Eric Tan (BSc 2003) is founder of Fifth Journey, a Hollywood-backed gaming company bringing the movies to mobile devices.
I’ve lived in three continents and been exposed to many different cultures. I was born in Hong Kong, and moved to America aged 11. I returned to Hong Kong before moving to Cardiff to study for an undergraduate degree in Business Management. It was in my time in the USA that I understood there was such a thing as MTV, such a thing as people queuing up to buy records. In the UK, there’s a lot of exposure to a variety of music; I discovered the BRIT awards, and the MOBO awards.
Growing up, I associated happiness with going to the movie theatre or buying vinyl records. I was surrounded by entertainment products, and some members of my family worked for record labels. Their stories about the ‘stress’ of having to hang out with Elton John or George Michael blew me away! I was desperate to learn more about the industry, and eventually spent some time working for Universal Music. I may never have had that opportunity had I stayed in Hong Kong.
I have vivid memories of my dad bringing home the first generation Nintendo. I was six years old at the time, and it was just one of those days you never forget. That led me to Gameboy, Sega Megadrive, and more. But it was my work at Gameloft, years later, where I really cemented the foundations for a movie-gaming career.
My Cardiff degree certainly opened doors for me. I realised the importance of theoretical study in preparing yourself for a future career and in my Entrepreneurship in Small Businesses module I had to produce a business plan. I’d be embarrassed to share it now – it probably made no sense – but that exercise was extremely valuable, and a fundamental experience for any aspiring entrepreneur.
I made lifelong friendships and networking opportunities at Cardiff University. During my Business Administration year I met people from all walks of life, and we keep in touch. I have a network of wonderful people to rely on – whether it be from a fundraising point of view or needing general advice – and this is something I value greatly.
Living in Cardiff was never boring. Queen Street had plenty of culture, and an abundance of entertainment to keep my weekends (and weeknights!) busy. There was no shortage of nightlife, with bars, restaurants, and regular club nights on offer. I’m a music guy at heart, and I particularly enjoyed the city’s special R&B events on a Tuesday. Entertainment – along with the appealing living costs – is what ultimately drew me to Cardiff.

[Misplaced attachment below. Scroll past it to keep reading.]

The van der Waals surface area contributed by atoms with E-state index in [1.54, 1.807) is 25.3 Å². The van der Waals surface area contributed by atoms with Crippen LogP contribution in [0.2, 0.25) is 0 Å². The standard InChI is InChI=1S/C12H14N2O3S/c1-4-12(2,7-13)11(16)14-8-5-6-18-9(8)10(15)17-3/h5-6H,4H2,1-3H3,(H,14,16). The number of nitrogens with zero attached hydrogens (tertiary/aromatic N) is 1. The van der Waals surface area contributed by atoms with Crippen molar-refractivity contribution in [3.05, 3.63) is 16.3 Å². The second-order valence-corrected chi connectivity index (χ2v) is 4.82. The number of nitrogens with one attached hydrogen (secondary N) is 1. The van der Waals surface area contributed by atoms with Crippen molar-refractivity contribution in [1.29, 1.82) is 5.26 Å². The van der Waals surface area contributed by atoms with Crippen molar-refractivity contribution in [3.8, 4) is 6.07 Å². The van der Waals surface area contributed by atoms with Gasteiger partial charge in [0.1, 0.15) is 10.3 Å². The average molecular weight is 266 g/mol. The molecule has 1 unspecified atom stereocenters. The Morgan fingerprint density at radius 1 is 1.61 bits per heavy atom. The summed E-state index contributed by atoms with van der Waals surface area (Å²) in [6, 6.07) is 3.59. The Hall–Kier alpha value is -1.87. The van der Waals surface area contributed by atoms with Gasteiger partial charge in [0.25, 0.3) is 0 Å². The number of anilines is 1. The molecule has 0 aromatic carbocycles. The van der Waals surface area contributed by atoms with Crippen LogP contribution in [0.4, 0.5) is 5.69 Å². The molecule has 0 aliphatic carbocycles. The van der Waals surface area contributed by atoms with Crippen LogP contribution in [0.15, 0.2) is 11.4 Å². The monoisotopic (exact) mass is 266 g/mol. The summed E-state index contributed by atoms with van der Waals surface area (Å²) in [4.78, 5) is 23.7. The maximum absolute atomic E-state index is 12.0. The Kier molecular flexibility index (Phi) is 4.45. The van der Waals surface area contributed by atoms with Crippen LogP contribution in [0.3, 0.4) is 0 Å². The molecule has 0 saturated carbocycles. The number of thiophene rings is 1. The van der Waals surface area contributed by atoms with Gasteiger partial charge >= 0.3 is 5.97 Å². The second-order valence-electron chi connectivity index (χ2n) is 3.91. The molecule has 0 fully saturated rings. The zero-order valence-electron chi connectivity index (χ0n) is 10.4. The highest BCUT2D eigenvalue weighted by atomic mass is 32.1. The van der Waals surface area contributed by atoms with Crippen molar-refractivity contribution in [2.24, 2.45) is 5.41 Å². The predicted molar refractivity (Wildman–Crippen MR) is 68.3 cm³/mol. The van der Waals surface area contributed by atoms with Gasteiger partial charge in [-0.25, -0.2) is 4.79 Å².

Anyone that has a mobile phone can call themselves a gamer. I specialised in the development and publication of Hollywood games for mobile platforms, such as Iron Man 3, Captain America 2, and the Dark Knight Rises. I worked on Despicable Me: Minion Rush, which went on to be a global and all-time bestseller for the company. At the time, a lot of money was being poured into mobile gaming in China, but Hollywood weren’t involved.
I spotted an opportunity to branch out and do it on my own and founded Fifth Journey in 2014. Our strategy is to combine Hollywood movies with working mobile game engines. In the past, Hollywood went all-in to PC Console Gaming and lost a lot of money; we’re helping to repair their inefficiencies. We’re backed by three major studios: Universal Pictures, MGM, and Lionsgate, as well as the actor and comedian Kevin Hart. Fifth Journey connects their games across multiple platforms, as well as incorporating the in-game sales potential of auxiliary products such as cinema tickets or merchandise.
Virtual Reality has the potential to blur the boundaries between games and movies. Smartphones and their processors are becoming more powerful, and there’s scope to put gamers in 3D recreations of their favourite movies. We are working on VR projects, but we have our reservations as to whether it can transcend into mass markets – it’s easy to carry a smartphone on the tube or bus; it’s not so easy to carry a headset.
Don’t overlook the power and long lasting influence of internships. That would be my advice for anyone looking to break into this industry – or any industry. I once had the opportunity to intern at a record label but rejected it on the basis that it didn’t pay instead of thinking about the long term value it offered. I still kick myself over that; I could have been the next Simon Cowell!